Emile Friant France

4-16-1863 Dieuze, FRA - 6-9-1932 Paris, FRA

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Friant, Emile

Emile Friant was to sent to the lycée to learn Latin as Madame Parisot intended for him to follow in her husband's footsteps and become a chemist. Meanwhile, friends of his biological father had suggested sending him to a municipal school of art because of his skill with the brush. Because of his poor work at the lycée, Friant requested permission to leave and focus on his art. His father agreed, and the young Friant was placed under the guide of a private tutor who would arrange his academic work so that time remained for painting. Under the guidance of Louis-Théodore Devilly, director of a school in Nancy and a proponent of realism, Friant learned the art of still life and landscape painting.

Emile Friant painted Le petit Friant at the age of 15. It was exhibited in Nancy and quickly became the center of public intrigue. The municipal council granted him permission to travel to Paris a year later. There, he studied under Alexandre Cabanel, who tutored him in creating oil sketches of historical works.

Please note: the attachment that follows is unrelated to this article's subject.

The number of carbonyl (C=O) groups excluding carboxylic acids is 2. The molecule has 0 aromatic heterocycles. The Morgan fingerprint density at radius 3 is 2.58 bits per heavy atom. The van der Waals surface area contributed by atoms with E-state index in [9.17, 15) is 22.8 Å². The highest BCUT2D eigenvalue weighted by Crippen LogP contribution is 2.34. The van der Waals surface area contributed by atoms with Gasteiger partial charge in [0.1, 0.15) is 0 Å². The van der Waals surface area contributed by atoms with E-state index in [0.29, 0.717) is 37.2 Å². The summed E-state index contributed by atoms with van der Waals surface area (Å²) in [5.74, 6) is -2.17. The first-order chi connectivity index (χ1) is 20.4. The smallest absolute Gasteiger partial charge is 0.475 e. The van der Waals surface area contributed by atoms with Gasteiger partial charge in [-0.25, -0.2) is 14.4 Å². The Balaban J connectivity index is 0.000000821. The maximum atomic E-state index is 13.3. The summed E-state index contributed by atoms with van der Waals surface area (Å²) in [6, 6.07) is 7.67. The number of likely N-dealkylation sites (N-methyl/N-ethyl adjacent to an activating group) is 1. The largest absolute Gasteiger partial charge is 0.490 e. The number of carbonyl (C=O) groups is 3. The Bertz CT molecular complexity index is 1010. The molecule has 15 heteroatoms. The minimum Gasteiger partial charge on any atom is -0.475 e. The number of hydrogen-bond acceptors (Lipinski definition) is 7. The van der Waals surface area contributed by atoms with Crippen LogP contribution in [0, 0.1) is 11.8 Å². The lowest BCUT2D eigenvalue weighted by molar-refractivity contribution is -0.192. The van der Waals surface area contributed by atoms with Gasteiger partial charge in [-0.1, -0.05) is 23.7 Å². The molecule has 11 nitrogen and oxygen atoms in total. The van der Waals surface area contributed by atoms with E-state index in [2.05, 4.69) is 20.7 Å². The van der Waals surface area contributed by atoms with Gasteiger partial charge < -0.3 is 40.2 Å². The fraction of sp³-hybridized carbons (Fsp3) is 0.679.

In 1882, Aime Morot, a friend of Friant, encouraged him to debut two of his works at the Salon, The Prodigal Son and Studio Interior. The following year, Friant took second place in the Prix de Rome and again presented at the Salon. With the grant he received from the Salon of 1886, Frian traveled to and studied in the Netherlands.

Emile Friant was appointed a professor of painting in 1923 at the École des Beaux-Arts in Paris, France, promoted to the position of commander in the Legion of Honor, and made a member of the Institut de France.

Movement: Realism
Influences: Alexandre Cabanel, Théodore Devilly
Traveled: Netherlands, Italy
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